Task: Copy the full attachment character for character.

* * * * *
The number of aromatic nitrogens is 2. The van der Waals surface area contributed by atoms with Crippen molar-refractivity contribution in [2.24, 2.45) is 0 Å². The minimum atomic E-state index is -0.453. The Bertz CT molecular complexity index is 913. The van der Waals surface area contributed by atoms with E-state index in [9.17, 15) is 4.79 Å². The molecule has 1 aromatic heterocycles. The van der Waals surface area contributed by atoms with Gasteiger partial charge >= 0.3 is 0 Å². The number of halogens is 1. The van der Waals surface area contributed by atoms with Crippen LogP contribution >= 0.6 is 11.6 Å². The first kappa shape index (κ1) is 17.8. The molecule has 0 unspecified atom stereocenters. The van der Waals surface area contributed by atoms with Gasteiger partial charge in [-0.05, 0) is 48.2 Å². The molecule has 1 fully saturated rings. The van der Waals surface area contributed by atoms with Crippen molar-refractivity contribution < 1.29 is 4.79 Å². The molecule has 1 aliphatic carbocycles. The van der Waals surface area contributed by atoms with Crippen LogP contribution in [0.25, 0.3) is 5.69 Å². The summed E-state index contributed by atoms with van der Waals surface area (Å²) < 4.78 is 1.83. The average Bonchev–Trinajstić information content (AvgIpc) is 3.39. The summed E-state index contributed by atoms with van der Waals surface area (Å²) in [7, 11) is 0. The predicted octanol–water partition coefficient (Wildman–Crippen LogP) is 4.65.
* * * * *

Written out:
The number of aromatic nitrogens is 2. The van der Waals surface area contributed by atoms with Crippen molar-refractivity contribution in [2.24, 2.45) is 0 Å². The minimum atomic E-state index is -0.453. The Bertz CT molecular complexity index is 913. The van der Waals surface area contributed by atoms with E-state index in [9.17, 15) is 4.79 Å². The molecule has 1 aromatic heterocycles. The van der Waals surface area contributed by atoms with Gasteiger partial charge >= 0.3 is 0 Å². The number of halogens is 1. The van der Waals surface area contributed by atoms with Crippen LogP contribution >= 0.6 is 11.6 Å². The first kappa shape index (κ1) is 17.8. The molecule has 0 unspecified atom stereocenters. The van der Waals surface area contributed by atoms with Gasteiger partial charge in [-0.05, 0) is 48.2 Å². The molecule has 1 fully saturated rings. The van der Waals surface area contributed by atoms with Crippen molar-refractivity contribution < 1.29 is 4.79 Å². The molecule has 1 aliphatic carbocycles. The van der Waals surface area contributed by atoms with Crippen LogP contribution in [0.25, 0.3) is 5.69 Å². The summed E-state index contributed by atoms with van der Waals surface area (Å²) < 4.78 is 1.83. The average Bonchev–Trinajstić information content (AvgIpc) is 3.39. The summed E-state index contributed by atoms with van der Waals surface area (Å²) in [7, 11) is 0. The predicted octanol–water partition coefficient (Wildman–Crippen LogP) is 4.65.